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    1. I’m creating a hack that is 30% this sort of top on top, with a knit bottom… it’s hard to explain. I used to have a RTW top that was this poly satin boxy-kimono sleeve up top, but just under the bust, it was a more clingy knit…it always made me look and feel much more put together for the office than I really was…it was like the perfect Monday shirt to go with a pencil skirt. A bit blouson over the “girls” and accentuating the waist. I’ll also show tapering down the sleeve. The pattern sleeve as-is is soooo Bananarama.

      The hack will work on any top like this…so I’m not making it just to sell patterns. I’m not a pattern purist – I believe in hacking the sh*t out of the patterns you have and being economical with patterns & fabric. Anyway- my point is, maybe you’d dig that instead? I’ll try to get it up by end of week. 😀

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        1. This is why I love sewing – everyone gets to have their own take on things! Personally, I’ve never understood wovens combined with knits – my brain just says, “Make it all a knit!” But then, that’s my wardrobe philosophy in a nutshell… 😉

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          1. LOL I love my mix ups- comfort and stretch over the boobs, looser funky prints over the belly plus no cling. Sorted! It’s also great way to be able to have a top made from a pricey quirky print without breaking the bank! Check out Style Arc Dixie, Annika, Avery…loads more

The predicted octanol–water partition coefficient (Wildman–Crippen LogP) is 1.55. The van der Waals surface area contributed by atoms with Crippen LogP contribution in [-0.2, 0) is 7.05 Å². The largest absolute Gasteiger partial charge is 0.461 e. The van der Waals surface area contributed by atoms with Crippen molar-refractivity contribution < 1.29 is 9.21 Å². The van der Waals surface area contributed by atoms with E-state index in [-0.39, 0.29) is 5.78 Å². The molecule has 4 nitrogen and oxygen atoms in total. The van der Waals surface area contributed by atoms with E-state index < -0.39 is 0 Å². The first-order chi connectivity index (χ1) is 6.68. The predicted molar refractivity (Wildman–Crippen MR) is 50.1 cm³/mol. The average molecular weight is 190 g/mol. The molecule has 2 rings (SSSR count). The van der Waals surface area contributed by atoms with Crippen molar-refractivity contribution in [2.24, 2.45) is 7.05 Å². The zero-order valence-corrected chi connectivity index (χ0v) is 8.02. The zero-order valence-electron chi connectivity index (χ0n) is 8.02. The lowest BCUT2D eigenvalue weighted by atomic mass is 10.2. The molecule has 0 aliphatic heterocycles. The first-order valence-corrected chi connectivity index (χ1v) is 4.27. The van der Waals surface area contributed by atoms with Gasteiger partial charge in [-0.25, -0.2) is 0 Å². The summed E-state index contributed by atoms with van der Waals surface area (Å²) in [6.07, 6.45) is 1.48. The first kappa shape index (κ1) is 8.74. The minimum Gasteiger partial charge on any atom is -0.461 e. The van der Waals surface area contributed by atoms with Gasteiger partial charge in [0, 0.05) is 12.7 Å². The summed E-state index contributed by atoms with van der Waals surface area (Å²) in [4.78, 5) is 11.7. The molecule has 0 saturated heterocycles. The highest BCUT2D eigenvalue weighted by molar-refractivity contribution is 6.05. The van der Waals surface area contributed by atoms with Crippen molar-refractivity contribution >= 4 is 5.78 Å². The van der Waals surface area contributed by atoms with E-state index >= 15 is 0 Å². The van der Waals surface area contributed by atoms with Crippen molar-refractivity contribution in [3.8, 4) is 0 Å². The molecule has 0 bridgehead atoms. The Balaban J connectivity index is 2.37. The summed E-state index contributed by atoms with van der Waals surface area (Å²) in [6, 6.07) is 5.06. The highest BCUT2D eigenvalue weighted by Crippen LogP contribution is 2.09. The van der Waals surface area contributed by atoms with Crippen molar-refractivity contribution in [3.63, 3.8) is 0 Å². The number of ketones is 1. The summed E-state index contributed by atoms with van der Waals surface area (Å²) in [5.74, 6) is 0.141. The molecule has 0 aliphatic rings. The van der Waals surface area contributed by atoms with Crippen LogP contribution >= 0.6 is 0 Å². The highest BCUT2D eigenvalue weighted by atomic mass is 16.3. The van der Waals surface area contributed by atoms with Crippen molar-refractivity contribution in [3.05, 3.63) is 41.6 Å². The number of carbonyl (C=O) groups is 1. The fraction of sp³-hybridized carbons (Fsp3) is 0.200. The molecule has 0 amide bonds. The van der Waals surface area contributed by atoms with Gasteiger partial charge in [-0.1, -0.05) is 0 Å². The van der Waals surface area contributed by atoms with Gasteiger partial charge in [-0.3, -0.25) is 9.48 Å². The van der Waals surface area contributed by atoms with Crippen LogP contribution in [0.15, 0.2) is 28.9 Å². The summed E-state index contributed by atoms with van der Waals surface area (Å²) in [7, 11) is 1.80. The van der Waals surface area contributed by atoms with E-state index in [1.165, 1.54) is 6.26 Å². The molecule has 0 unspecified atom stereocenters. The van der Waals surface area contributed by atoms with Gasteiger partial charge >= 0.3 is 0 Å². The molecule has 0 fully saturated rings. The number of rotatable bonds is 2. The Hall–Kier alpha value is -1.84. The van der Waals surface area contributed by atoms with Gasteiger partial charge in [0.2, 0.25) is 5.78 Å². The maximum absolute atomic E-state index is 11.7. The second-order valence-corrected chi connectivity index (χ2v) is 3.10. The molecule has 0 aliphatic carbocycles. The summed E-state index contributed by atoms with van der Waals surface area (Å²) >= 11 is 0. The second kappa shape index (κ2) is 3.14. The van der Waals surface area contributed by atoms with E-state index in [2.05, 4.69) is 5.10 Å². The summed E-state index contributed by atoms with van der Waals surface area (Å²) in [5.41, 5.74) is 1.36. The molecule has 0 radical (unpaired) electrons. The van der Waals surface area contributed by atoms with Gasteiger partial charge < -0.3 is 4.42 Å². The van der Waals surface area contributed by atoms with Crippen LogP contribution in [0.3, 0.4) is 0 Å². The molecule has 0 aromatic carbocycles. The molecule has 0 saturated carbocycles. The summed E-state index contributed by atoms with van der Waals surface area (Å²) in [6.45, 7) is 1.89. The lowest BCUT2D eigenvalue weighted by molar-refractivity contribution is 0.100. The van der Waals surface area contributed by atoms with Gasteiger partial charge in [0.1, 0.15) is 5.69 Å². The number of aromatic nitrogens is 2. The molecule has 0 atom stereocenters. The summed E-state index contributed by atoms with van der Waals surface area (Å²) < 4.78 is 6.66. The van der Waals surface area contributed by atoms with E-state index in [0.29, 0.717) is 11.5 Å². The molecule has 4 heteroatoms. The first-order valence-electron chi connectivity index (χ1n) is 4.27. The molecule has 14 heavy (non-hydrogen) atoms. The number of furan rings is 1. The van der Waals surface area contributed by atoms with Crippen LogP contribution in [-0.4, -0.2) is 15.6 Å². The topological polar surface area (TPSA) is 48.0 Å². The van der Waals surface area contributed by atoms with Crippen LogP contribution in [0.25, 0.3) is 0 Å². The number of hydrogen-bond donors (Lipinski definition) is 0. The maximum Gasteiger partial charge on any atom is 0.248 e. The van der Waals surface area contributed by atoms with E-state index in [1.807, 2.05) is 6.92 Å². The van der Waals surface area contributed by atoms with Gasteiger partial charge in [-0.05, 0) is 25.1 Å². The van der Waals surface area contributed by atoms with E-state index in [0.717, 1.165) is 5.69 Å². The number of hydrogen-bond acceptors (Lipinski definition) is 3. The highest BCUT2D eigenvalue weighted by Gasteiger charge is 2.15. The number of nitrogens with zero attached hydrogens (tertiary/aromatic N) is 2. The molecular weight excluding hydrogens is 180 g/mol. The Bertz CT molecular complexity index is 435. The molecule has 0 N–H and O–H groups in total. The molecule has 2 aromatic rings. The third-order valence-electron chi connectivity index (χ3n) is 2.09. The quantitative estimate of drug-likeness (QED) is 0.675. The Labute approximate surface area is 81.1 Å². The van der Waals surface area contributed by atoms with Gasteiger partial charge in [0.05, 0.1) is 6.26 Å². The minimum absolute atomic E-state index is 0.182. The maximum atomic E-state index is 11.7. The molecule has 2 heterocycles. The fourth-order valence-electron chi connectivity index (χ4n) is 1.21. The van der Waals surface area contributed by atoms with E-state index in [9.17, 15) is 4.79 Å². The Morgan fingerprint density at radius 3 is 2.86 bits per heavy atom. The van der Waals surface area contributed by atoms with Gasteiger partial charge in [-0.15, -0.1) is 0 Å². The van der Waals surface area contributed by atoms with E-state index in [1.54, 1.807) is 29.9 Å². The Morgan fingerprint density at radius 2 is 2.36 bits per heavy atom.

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  2. That’s really cute! And it looks like a good blank canvas pattern for a lot of things. I got a book on block printing for Christmas and would like to play around with that when life lets me, and I can see this being a good pattern for it since there’s minimal seaming and no darts. Thanks for the heads up!

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    1. Ooh yes, it would be good for that! Also nice because it’s a good scrapbuster – lots of options to combine different leftovers for the yoke and sleeves ! (LOL – I”m picturing you letting the kids decorate fabric that will become the sleeve bands while you do a nice block print on the bodice! Even my brain can see it would be chaos and a disaster to let them near permanent inks, but it still sounds fun!)

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    1. I used to buy every cat print I saw… and then fabric companies got wise and started making more and more cat prints! I still buy a lot though! 😉

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    1. It’s really fun seeing people with different skill sets and brain types than mine just run wild with their abilities! I’m really proud of Becky for jumping in and doing this!